One of the big worries, of anyone going into hospital in recent times, is the possibility that a drug resistant infection will sweep through the hospital while one is there, and the time spent in hospital will make one sicker, rather than better.
This was not as big a concern twenty years ago, as it is today. The risk can be mitigated by emphasis on cleanliness, but the danger remains, and is increasing all the time.
One reason is that dangerous bacteria have been evolving faster, and developing antibiotic resistant strains faster, than pharmaceutical companies have been inventing new antibiotics.
To counter drug resistant bacteria , hospitals are having to fall back on older antibiotics, some of which have bad side effects.
So far the problems have been managed by these methods, but it is easy to envisage a catastrophic outbreak, and a really large number of lives being lost across the world.
A recent article in the “Washington Post” highlighted the fact that 13 new categories of antibiotics were invented by the pharmaceutical companies in the 23 years between 1945 and 1968
But in the 44 years since 1968, only 2 new categories of antibiotic have been invented!
According to the Washington Post, Pfizer recently closed down their antibiotic research centre in Connecticut, with a loss of 1200 jobs.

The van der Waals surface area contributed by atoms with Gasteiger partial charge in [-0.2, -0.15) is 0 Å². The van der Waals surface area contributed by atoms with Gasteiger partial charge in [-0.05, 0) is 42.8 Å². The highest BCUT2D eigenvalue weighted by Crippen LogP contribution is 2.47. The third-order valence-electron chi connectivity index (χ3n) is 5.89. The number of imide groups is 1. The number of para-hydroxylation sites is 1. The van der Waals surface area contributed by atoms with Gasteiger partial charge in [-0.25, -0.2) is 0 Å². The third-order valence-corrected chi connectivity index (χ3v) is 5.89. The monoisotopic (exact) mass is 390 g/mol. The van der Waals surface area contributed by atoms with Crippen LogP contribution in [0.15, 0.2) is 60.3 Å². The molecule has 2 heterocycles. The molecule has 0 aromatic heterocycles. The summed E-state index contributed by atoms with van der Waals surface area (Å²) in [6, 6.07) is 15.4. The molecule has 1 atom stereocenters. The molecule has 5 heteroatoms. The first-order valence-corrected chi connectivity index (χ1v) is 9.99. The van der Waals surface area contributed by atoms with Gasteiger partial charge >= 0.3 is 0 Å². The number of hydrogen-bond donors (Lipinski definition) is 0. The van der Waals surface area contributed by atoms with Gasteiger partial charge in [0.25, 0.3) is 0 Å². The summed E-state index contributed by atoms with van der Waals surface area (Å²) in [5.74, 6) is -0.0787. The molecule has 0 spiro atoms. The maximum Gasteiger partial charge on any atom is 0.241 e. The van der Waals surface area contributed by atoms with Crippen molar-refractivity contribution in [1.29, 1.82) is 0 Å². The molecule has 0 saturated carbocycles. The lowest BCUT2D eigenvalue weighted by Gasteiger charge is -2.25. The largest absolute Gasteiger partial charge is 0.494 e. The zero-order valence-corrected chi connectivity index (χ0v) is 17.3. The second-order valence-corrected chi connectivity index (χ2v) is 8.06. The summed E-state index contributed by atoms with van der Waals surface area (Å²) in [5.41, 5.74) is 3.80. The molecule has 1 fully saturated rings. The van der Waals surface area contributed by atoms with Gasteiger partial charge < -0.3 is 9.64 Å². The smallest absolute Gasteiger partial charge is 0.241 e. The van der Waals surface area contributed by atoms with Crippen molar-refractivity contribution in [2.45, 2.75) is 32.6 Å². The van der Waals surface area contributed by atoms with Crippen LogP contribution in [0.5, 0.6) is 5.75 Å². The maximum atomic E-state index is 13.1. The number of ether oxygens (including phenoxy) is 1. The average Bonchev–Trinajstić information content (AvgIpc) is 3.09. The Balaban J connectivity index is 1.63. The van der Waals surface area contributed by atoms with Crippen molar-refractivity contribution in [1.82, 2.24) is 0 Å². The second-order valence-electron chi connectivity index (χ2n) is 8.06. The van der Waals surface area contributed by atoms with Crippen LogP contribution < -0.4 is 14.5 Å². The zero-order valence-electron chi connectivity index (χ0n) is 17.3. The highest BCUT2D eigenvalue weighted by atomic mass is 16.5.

Other areas of research are more profitable for pharmaceutical companies than research on new antibiotics to counter new antibiotic resistant infections, and they are putting the money where the profits are to be made. Pharmaceutical companies are businesses, and there shareholders want a financial return.
Research aimed a inventing drugs aimed at preventing or treating chronic conditions is more profitable, because those drugs will be used more often if they work, than is research aimed at developing new antibiotics to deal with the rare, but catastrophic, events that occurs when there is an outbreak in a hospital of infection by an antibiotic resistant bug.
All new medicines are incredibly expensive to research, test ,and have approved(about 100 million euros each), and a high proportion of them never make any money, either because they do not work in the way hoped for, or they are beaten to the market by another medicine from a rival company.
So , if a company can make ten times as much from researching a new treatment for a chronic condition, than it can developing antibiotics, it is no wonder that new drug resistant bacteria are winning the war in our hospitals.
Perhaps it is time to find a new way of setting priorities in pharmaceutical research.
Would it not be better for pharmaceutical companies to come together and pool resources to do research on medical problems that are of major public health importance, but which yield less short term profit?
Should the European Union, and governments generally, do more to ensure that public money, and tax concessions for R and D, are devoted to less profitable, but potentially more severe, medical issues, like antibiotic resistance?